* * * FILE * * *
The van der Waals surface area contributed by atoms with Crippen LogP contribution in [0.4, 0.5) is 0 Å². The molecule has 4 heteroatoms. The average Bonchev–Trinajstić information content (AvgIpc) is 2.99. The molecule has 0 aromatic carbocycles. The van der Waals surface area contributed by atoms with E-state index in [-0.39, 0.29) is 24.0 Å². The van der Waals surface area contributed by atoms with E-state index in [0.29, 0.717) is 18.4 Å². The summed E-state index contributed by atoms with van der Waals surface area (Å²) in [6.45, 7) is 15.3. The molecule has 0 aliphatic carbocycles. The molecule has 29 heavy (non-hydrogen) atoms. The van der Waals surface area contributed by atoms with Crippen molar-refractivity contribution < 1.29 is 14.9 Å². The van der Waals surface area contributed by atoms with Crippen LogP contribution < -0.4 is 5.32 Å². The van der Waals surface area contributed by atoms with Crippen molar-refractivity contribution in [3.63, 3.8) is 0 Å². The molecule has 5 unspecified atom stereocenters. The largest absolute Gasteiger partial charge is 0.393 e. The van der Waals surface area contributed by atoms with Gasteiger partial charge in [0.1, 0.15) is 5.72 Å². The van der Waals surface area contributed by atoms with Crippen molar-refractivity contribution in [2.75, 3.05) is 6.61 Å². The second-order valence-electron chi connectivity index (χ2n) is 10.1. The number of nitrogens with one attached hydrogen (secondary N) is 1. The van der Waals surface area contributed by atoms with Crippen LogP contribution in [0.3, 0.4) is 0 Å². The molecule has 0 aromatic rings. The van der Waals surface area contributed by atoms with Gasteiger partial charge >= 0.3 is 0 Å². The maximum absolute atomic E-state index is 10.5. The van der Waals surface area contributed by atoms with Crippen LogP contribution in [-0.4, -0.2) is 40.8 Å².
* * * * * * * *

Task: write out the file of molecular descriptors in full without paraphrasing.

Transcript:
The van der Waals surface area contributed by atoms with Crippen LogP contribution in [0.4, 0.5) is 0 Å². The molecule has 4 heteroatoms. The average Bonchev–Trinajstić information content (AvgIpc) is 2.99. The molecule has 0 aromatic carbocycles. The van der Waals surface area contributed by atoms with E-state index in [-0.39, 0.29) is 24.0 Å². The van der Waals surface area contributed by atoms with E-state index in [0.29, 0.717) is 18.4 Å². The summed E-state index contributed by atoms with van der Waals surface area (Å²) in [6.45, 7) is 15.3. The molecule has 0 aliphatic carbocycles. The molecule has 29 heavy (non-hydrogen) atoms. The van der Waals surface area contributed by atoms with Crippen molar-refractivity contribution < 1.29 is 14.9 Å². The van der Waals surface area contributed by atoms with Crippen LogP contribution < -0.4 is 5.32 Å². The van der Waals surface area contributed by atoms with Crippen molar-refractivity contribution in [3.63, 3.8) is 0 Å². The molecule has 5 unspecified atom stereocenters. The largest absolute Gasteiger partial charge is 0.393 e. The van der Waals surface area contributed by atoms with Gasteiger partial charge in [0.1, 0.15) is 5.72 Å². The van der Waals surface area contributed by atoms with Crippen molar-refractivity contribution in [2.75, 3.05) is 6.61 Å². The second-order valence-electron chi connectivity index (χ2n) is 10.1. The number of nitrogens with one attached hydrogen (secondary N) is 1. The van der Waals surface area contributed by atoms with Crippen LogP contribution in [0.3, 0.4) is 0 Å². The molecule has 0 aromatic rings. The van der Waals surface area contributed by atoms with Gasteiger partial charge >= 0.3 is 0 Å². The maximum absolute atomic E-state index is 10.5. The van der Waals surface area contributed by atoms with Crippen LogP contribution in [-0.4, -0.2) is 40.8 Å².